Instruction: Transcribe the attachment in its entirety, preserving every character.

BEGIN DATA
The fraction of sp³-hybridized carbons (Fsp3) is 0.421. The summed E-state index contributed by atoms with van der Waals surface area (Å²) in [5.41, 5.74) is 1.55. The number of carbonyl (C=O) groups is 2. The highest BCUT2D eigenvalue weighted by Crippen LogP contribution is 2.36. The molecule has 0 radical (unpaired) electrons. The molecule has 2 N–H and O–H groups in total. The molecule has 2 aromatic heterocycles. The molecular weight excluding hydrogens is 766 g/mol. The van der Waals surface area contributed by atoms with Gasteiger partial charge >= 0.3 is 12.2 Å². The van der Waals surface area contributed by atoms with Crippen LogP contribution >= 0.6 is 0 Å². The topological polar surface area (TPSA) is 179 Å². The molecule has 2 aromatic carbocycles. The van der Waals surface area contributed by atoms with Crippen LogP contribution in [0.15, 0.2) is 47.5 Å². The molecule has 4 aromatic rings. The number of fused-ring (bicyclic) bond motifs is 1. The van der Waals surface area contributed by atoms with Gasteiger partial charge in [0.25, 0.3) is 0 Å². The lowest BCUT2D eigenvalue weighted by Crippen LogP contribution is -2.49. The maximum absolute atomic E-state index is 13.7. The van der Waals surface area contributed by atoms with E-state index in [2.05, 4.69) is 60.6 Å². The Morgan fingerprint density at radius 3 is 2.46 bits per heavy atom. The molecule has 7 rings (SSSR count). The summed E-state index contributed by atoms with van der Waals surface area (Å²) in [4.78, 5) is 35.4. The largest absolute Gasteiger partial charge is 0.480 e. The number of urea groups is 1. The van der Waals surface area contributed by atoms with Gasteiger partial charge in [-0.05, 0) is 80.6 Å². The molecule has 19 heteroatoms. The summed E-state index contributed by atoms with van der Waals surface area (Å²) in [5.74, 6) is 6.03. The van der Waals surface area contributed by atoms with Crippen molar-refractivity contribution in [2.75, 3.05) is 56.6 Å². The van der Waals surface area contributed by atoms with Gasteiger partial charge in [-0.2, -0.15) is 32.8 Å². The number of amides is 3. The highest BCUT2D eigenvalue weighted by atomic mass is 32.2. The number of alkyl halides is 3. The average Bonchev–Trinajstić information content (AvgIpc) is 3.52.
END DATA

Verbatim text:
The fraction of sp³-hybridized carbons (Fsp3) is 0.421. The summed E-state index contributed by atoms with van der Waals surface area (Å²) in [5.41, 5.74) is 1.55. The number of carbonyl (C=O) groups is 2. The highest BCUT2D eigenvalue weighted by Crippen LogP contribution is 2.36. The molecule has 0 radical (unpaired) electrons. The molecule has 2 N–H and O–H groups in total. The molecule has 2 aromatic heterocycles. The molecular weight excluding hydrogens is 766 g/mol. The van der Waals surface area contributed by atoms with Gasteiger partial charge >= 0.3 is 12.2 Å². The van der Waals surface area contributed by atoms with Crippen LogP contribution >= 0.6 is 0 Å². The topological polar surface area (TPSA) is 179 Å². The molecule has 2 aromatic carbocycles. The van der Waals surface area contributed by atoms with Crippen LogP contribution in [0.15, 0.2) is 47.5 Å². The molecule has 4 aromatic rings. The number of fused-ring (bicyclic) bond motifs is 1. The van der Waals surface area contributed by atoms with Gasteiger partial charge in [0.25, 0.3) is 0 Å². The lowest BCUT2D eigenvalue weighted by Crippen LogP contribution is -2.49. The maximum absolute atomic E-state index is 13.7. The van der Waals surface area contributed by atoms with E-state index in [2.05, 4.69) is 60.6 Å². The Morgan fingerprint density at radius 3 is 2.46 bits per heavy atom. The molecule has 7 rings (SSSR count). The summed E-state index contributed by atoms with van der Waals surface area (Å²) in [4.78, 5) is 35.4. The largest absolute Gasteiger partial charge is 0.480 e. The number of urea groups is 1. The van der Waals surface area contributed by atoms with Gasteiger partial charge in [-0.05, 0) is 80.6 Å². The molecule has 19 heteroatoms. The summed E-state index contributed by atoms with van der Waals surface area (Å²) in [5.74, 6) is 6.03. The van der Waals surface area contributed by atoms with Crippen molar-refractivity contribution in [2.75, 3.05) is 56.6 Å². The van der Waals surface area contributed by atoms with Gasteiger partial charge in [-0.2, -0.15) is 32.8 Å². The number of amides is 3. The highest BCUT2D eigenvalue weighted by atomic mass is 32.2. The number of alkyl halides is 3. The average Bonchev–Trinajstić information content (AvgIpc) is 3.52.